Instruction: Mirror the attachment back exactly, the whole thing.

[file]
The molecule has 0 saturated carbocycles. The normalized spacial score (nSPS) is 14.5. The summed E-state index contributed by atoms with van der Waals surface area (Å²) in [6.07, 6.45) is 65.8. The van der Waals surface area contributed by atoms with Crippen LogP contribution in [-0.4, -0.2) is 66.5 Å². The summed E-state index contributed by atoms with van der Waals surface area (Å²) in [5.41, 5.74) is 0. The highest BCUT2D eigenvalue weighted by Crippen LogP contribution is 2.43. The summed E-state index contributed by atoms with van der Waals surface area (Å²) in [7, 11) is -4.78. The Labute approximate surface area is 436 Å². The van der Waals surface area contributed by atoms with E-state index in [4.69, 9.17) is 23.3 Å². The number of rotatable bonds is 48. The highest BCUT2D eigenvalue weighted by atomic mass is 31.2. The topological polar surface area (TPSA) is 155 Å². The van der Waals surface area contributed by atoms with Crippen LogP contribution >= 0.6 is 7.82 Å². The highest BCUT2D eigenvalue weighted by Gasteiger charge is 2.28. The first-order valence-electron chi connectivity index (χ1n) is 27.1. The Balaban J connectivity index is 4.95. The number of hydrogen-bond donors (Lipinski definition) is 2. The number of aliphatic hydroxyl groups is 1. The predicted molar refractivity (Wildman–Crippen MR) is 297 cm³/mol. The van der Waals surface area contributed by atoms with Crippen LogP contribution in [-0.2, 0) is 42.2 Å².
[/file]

The molecule has 0 saturated carbocycles. The normalized spacial score (nSPS) is 14.5. The summed E-state index contributed by atoms with van der Waals surface area (Å²) in [6.07, 6.45) is 65.8. The van der Waals surface area contributed by atoms with Crippen LogP contribution in [-0.4, -0.2) is 66.5 Å². The summed E-state index contributed by atoms with van der Waals surface area (Å²) in [5.41, 5.74) is 0. The highest BCUT2D eigenvalue weighted by Crippen LogP contribution is 2.43. The summed E-state index contributed by atoms with van der Waals surface area (Å²) in [7, 11) is -4.78. The Labute approximate surface area is 436 Å². The van der Waals surface area contributed by atoms with E-state index in [4.69, 9.17) is 23.3 Å². The number of rotatable bonds is 48. The highest BCUT2D eigenvalue weighted by atomic mass is 31.2. The topological polar surface area (TPSA) is 155 Å². The van der Waals surface area contributed by atoms with Crippen LogP contribution >= 0.6 is 7.82 Å². The highest BCUT2D eigenvalue weighted by Gasteiger charge is 2.28. The first-order valence-electron chi connectivity index (χ1n) is 27.1. The Balaban J connectivity index is 4.95. The number of hydrogen-bond donors (Lipinski definition) is 2. The number of aliphatic hydroxyl groups is 1. The predicted molar refractivity (Wildman–Crippen MR) is 297 cm³/mol. The van der Waals surface area contributed by atoms with Crippen LogP contribution in [-0.2, 0) is 42.2 Å².